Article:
Transcript: Sen. Patrick Leahy’s remarks on the oversight of the Foreign Intelligence Surveillance Act on Oct. 2, 2013

Partial transcript of remarks by Sen. Patrick Leahy (D-Vt.) on the oversight of the Foreign Intelligence Surveillance Act and the National Security Agency (NSA). The Senate Judiciary Committee hearing was held on Oct. 2, 2013:

…As we continue to re-examine the intelligence community’s use of FISA authorities, let’s be clear that no one under-estimates the threats our country continues to face or the difficulty of identifying any of those threats.

We all agree that we should equip the intelligence community with the necessary and appropriate tools to help keep us safe.

But… I hope we can also agree there has to be limits on the surveillance powers we give to the government. Just because something is technologically possible and just because something may be deemed technically legal does not mean that it’s the right thing to do.

This summer, many Americans learned for the first time that Section 215 of the USA Patriot Act has been for years secretly interpreted to authorize the collection of American’s phone records on an unprecedented scale.

The American public also learned more about the government’s collection of Internet content data through the use of Section 702 of FISA.

Since the committee’s last hearing on these revelations in late July, we’ve learned a great deal more.

We’ve learned that the NSA’s engaged in repeated substantial legal violations in its implementation of both Section 215 and Section 702 of FISA.

For example, NSA collected without a warrant the content of tens of thousands of domestic emails of Americans. NSA violated a FISA court order by regularly stretching the Section 215 phone records database without meeting the standards imposed by the court.

These repeated violations led to several reprimands by the FISA court for what the FISA court called a systemic non-compliance by the government. The court also admonished the government for making a series of substantial misrepresentations to the court.

Now, we’ve seen no evidence of intentional abuse of FISA authorities but the pattern is deeply troubling.

We’ve also learned that NSA in 2011 started searching for Americans’ communications in its Section 702 database – a database that contains the contents of communications acquired without individualized court orders.

And then this past weekend, all of you have seen the front page story in the New York Times reported the NSA is engaging in sophisticated analysis of both domestic and international metadata to determine the social connections of Americans.

So, we have all these revelations. It’s no surprise the intelligence community faces a trust deficit.

And after years of raising concerns about the scope of FISA authorities – as I have and others have – and the need for stronger oversight, I’m glad that many members of Congress from both parties are interested in taking a close look at these programs in both the government’s legal policy justifications for them and adequacy of existing oversight regimes.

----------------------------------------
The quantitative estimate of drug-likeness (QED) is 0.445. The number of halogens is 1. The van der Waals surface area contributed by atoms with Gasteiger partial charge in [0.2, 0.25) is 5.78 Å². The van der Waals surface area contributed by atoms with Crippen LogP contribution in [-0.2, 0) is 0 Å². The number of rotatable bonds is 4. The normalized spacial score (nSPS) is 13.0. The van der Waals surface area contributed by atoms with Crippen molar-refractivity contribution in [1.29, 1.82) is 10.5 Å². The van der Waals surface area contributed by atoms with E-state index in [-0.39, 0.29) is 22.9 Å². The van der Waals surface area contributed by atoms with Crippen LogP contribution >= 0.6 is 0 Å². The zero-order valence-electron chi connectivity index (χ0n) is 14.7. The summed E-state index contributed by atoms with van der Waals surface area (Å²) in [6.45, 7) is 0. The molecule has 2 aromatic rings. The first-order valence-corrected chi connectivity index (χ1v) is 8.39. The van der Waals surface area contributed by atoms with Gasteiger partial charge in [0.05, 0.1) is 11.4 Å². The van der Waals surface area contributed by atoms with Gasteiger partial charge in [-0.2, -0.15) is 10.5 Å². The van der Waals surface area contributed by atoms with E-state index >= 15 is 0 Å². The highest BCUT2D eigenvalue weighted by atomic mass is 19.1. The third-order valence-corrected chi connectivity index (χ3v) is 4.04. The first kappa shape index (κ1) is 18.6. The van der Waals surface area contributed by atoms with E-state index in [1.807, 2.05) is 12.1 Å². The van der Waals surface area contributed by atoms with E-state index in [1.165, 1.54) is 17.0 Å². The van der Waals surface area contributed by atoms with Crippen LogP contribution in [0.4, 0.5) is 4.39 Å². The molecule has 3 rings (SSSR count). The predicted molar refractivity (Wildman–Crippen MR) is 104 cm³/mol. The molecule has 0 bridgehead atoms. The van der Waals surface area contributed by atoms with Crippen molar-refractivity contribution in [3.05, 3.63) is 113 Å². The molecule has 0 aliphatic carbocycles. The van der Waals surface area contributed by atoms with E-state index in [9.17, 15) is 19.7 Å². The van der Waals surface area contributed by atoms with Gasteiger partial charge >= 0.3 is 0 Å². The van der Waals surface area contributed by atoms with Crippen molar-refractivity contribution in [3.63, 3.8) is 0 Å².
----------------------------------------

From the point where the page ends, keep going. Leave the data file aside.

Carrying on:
I think it’s time for a change, and I think additional transparency and oversight are important parts of that change. I think we have to do more.

So I’m working on a comprehensive legislative solution with Congressman [Jim] Sensenbrenner (R-Wisconsin), the Chairman of the Crime and Terrorism Subcommittee in the House, as well as other members of Congress, again, across the political spectrum of both parties – a bipartisan, bicameral legislation to address Section 215 and Section 702 and a range of surveillance authorities that raise some of my concerns.

Our legislation would end Section 215 bulk collection. It would also ensure that…national security letters could not be used to authorize bulk collection. The government has not made its case that bulk collection of domestic and foreign records is an effective counter-terrorism tool especially in light of the intrusion of Americans’ privacy.

In addition…the legal justification for this bulk collection is strained at best. I’ve looked at the classified list of cases involving Section 215. I find it to be unconvincing. As the Deputy Director of the NSA himself acknowledged in our last hearing a couple weeks ago, there’s no evidence that Section 215 phone records collections helped to thwart dozens or even several terrorist plots.

In addition to stopping bulk collections, our legislation will improve judicial review – and I think this is extremely important – by the FISA court, enhance the public report in the use of a range of surveillance activities. It would require inspector general reviews of the implementation of these authorities. It would put into law requests that Sen. [Chuck] Grassley and I have made and many members of this committee made to the inspector general for the intelligence community.

It’s common sense. It’s a bipartisan bill.

So I look forward to working this in the coming months with both the Senate and the House and others who care about this.

And I do appreciate the concrete steps that both Director [James] Clapper and Gen. [Keith] Alexander made in recent months to brief members of Congress. I’ve been, as you know, to many of those briefings and they move toward more transparency further declassification of documents…

You know, we all agree that we have to ensure our nation’s security. We also have to restore the trust of the American people in our intelligence community. And fundamentally, we have to protect the liberties that have kept us great in a diversified democracy and the envy of countries around the world because of our democracy.

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